New Procedure to Fix Bunions for Good
We understand – bunions are not fun!
That’s why we don’t want to see anyone suffer from them repeatedly. Unfortunately, more than 50 percent of bunion patients in the U.S. end up returning to the doctor with the same problem just a few years later.
There’s a medical reason for that: bunions are caused by bone misalignment, and traditional surgery only partially fixes that.
Bunions form because of an unstable joint in the foot which causes the bone leading to the big toe to twist, lift and push out. Subsequently, regular activities such as walking can become painful, and the big toe can cause hammertoes as it pushes over or under its neighbors.
Traditional bunion surgery involves cutting part of the bone in the affected toe, which removes the appearance of the bunion. However, the unstable joint is not corrected, so it’s possible for that bone to slip out of position again.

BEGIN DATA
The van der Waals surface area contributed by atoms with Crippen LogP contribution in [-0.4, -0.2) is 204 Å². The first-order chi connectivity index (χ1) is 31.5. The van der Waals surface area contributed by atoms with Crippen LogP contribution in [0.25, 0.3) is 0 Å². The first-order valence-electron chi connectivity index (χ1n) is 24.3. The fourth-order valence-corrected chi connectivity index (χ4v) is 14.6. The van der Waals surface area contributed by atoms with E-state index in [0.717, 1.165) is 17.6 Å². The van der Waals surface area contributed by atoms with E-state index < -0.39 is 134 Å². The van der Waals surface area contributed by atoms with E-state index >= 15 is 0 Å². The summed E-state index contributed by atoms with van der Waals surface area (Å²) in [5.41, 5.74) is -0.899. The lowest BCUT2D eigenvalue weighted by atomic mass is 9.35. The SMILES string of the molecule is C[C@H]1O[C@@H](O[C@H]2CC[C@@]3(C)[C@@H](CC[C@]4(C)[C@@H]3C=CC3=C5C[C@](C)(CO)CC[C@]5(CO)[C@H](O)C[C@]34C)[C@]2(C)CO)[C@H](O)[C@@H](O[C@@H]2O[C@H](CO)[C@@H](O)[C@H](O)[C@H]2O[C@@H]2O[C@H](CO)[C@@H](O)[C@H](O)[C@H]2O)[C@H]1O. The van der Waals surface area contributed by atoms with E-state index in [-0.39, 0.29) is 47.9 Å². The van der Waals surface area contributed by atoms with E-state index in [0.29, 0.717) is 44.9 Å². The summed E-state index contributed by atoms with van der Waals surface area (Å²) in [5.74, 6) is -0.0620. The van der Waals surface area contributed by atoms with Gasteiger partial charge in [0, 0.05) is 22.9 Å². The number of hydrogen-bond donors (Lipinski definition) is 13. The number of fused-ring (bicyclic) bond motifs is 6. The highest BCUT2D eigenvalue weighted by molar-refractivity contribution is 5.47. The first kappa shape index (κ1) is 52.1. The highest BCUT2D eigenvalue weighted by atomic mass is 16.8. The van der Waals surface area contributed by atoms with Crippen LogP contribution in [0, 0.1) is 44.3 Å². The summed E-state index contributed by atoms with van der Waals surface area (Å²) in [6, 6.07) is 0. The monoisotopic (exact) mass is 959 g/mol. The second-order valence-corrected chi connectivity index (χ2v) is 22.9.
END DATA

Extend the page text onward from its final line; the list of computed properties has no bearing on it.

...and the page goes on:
A new surgical technique offered at OrthoIllinois fully addresses the underlying cause for bunions, so that the percentage of recurrence is much lower, only around three percent. OrthoIllinois Drs. Kelly John, William Bush, and Giovanni Incandela all have been trained in a new revolutionary technique called Lapiplasty ® by the very physicians who developed it. This 3-D procedure fixes the root cause of the problem, the unstable joint. With this outpatient surgery, the bone is restored to its natural alignment without cutting it. The procedure involves using an instrument to realign the bone, correct the rotation, remove the bump and straighten the big toe. Then, titanium plates are used to stabilize the joint so that the bone can no longer twist, lift, or push out.
Patients are able to walk and bear weight with a boot within days of surgery, retain a greater range of motion and most importantly, have a low risk of recurrence.
For patients suffering from painful bunions, we can help. Visit www.orthoillinois.com/foot-ankle/lapiplasty for more information or call (815- 398-9491 to schedule a consultation with a physician.